From “How Life Might Have Survived ‘Snowball Earth’” (ScienceDaily Oct. 13, 2011), we learn:
Many scientists believe Earth became a giant snowball two or three times between 800 million and 550 million years ago, with each episode lasting about 10 million years. These all preceded the Cambrian explosion about 530 million years ago, when life on Earth rapidly expanded, diversified and became more complex.
But simple photosynthetic plankton turn up in the fossil record before and after the “snowball Earth” events, leading scientists to wonder how that could happen if Earth’s oceans were completely encased in ice.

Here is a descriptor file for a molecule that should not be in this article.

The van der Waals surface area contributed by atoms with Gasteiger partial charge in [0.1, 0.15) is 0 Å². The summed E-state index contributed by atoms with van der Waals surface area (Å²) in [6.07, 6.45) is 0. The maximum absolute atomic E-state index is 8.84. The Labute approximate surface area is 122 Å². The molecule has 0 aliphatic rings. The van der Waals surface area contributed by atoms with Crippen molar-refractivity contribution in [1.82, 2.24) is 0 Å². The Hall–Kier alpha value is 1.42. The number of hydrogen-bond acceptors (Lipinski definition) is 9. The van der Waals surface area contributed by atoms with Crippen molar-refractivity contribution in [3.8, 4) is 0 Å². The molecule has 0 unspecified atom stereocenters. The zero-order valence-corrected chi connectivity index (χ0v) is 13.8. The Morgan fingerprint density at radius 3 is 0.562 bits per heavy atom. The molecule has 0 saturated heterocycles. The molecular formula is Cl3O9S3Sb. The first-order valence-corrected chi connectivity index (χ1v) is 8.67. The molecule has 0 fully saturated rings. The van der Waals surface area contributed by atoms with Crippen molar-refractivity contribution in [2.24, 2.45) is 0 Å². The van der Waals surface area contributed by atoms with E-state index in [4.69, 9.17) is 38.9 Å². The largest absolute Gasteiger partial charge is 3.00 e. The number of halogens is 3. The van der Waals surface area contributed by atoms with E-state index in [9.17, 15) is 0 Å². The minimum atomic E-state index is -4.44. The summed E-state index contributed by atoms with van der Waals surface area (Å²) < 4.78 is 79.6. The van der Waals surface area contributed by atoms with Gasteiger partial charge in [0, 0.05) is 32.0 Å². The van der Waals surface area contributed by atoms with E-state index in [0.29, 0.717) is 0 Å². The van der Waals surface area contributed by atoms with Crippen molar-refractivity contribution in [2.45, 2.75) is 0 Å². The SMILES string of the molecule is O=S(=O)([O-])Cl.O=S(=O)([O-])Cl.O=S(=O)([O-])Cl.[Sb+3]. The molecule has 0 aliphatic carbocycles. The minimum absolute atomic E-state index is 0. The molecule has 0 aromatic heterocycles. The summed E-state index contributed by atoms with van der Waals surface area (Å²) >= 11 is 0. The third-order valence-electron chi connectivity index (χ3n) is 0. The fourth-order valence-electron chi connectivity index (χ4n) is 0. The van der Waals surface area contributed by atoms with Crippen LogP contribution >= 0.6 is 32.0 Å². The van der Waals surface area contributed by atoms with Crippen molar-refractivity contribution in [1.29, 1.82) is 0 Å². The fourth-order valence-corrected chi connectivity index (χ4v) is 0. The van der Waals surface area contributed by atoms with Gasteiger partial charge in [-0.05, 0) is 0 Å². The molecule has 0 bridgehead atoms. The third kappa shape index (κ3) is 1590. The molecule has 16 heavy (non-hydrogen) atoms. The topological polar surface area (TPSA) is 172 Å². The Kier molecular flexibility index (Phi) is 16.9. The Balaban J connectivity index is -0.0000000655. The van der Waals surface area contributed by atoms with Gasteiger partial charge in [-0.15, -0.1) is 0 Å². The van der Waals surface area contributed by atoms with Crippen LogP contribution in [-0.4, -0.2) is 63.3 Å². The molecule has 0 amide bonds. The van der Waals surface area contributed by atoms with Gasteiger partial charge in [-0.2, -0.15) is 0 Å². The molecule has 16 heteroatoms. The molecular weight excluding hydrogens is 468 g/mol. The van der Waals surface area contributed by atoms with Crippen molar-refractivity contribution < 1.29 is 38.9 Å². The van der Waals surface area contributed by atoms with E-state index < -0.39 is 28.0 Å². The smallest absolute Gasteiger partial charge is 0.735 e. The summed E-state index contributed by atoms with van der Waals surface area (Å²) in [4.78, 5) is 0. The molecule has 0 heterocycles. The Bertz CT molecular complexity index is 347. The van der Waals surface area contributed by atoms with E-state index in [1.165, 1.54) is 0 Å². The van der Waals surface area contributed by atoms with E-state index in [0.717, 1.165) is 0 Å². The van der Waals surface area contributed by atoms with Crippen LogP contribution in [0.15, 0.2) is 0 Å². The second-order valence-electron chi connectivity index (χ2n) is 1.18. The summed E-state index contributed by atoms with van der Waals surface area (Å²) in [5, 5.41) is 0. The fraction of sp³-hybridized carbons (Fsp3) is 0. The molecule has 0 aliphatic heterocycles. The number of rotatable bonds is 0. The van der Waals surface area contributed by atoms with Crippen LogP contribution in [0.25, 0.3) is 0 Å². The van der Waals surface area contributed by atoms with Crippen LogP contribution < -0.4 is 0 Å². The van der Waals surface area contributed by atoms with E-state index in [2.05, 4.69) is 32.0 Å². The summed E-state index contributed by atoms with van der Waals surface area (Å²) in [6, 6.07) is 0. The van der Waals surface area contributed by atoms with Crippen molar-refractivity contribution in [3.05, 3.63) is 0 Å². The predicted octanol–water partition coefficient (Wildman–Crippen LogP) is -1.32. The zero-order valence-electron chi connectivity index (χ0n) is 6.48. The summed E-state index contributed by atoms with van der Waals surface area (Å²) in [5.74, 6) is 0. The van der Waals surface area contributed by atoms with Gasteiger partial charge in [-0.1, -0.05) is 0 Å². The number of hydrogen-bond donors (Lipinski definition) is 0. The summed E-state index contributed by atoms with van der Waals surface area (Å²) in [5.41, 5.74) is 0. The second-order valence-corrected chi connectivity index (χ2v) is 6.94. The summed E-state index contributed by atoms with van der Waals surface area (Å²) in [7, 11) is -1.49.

Campbell said it is assumed the algae survived these episodes, “unless they re-evolved each time, which creates a whole different problem for evolutionary biology.”
Adam Campbell and fellow researchers think that a Red Sea-like environment might have enabled photosynthetic algae to survive. Snowball Earth is one thing. Icicle life, another. Here’s the paper.